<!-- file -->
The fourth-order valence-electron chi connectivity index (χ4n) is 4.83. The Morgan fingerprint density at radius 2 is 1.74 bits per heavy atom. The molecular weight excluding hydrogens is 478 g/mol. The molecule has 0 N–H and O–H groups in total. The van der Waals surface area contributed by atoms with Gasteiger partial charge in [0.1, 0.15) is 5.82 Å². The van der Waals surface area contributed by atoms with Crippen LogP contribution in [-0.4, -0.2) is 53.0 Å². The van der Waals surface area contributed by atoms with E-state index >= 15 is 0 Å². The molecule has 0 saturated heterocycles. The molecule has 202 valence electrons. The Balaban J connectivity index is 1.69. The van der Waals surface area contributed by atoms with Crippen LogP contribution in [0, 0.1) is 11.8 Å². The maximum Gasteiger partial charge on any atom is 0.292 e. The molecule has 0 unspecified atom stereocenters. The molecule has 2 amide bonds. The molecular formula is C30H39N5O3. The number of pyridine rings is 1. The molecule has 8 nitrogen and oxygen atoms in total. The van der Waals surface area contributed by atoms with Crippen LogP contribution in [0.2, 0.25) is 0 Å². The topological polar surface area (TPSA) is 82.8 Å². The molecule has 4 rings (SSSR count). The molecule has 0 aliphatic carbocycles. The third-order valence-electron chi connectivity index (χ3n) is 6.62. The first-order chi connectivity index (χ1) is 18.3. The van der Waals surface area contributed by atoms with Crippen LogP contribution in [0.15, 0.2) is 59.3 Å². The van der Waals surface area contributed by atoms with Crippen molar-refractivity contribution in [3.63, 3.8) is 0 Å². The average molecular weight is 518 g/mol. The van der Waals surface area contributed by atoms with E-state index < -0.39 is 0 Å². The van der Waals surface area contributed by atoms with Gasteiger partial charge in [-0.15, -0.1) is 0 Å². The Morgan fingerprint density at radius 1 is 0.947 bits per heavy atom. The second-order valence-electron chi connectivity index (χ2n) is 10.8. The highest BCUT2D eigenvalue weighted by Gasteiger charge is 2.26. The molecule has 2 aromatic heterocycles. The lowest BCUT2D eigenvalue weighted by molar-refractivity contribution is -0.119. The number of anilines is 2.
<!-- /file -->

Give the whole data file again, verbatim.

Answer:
The fourth-order valence-electron chi connectivity index (χ4n) is 4.83. The Morgan fingerprint density at radius 2 is 1.74 bits per heavy atom. The molecular weight excluding hydrogens is 478 g/mol. The molecule has 0 N–H and O–H groups in total. The van der Waals surface area contributed by atoms with Gasteiger partial charge in [0.1, 0.15) is 5.82 Å². The van der Waals surface area contributed by atoms with Crippen LogP contribution in [-0.4, -0.2) is 53.0 Å². The van der Waals surface area contributed by atoms with E-state index >= 15 is 0 Å². The molecule has 0 saturated heterocycles. The molecule has 202 valence electrons. The Balaban J connectivity index is 1.69. The van der Waals surface area contributed by atoms with Crippen LogP contribution in [0, 0.1) is 11.8 Å². The maximum Gasteiger partial charge on any atom is 0.292 e. The molecule has 0 unspecified atom stereocenters. The molecule has 2 amide bonds. The molecular formula is C30H39N5O3. The number of pyridine rings is 1. The molecule has 8 nitrogen and oxygen atoms in total. The van der Waals surface area contributed by atoms with Crippen LogP contribution in [0.2, 0.25) is 0 Å². The topological polar surface area (TPSA) is 82.8 Å². The molecule has 4 rings (SSSR count). The molecule has 0 aliphatic carbocycles. The third-order valence-electron chi connectivity index (χ3n) is 6.62. The first-order chi connectivity index (χ1) is 18.3. The van der Waals surface area contributed by atoms with Crippen LogP contribution in [0.15, 0.2) is 59.3 Å². The van der Waals surface area contributed by atoms with Crippen molar-refractivity contribution in [3.63, 3.8) is 0 Å². The average molecular weight is 518 g/mol. The van der Waals surface area contributed by atoms with E-state index < -0.39 is 0 Å². The van der Waals surface area contributed by atoms with Gasteiger partial charge in [-0.15, -0.1) is 0 Å². The Morgan fingerprint density at radius 1 is 0.947 bits per heavy atom. The second-order valence-electron chi connectivity index (χ2n) is 10.8. The highest BCUT2D eigenvalue weighted by Gasteiger charge is 2.26. The molecule has 2 aromatic heterocycles. The lowest BCUT2D eigenvalue weighted by molar-refractivity contribution is -0.119. The number of anilines is 2.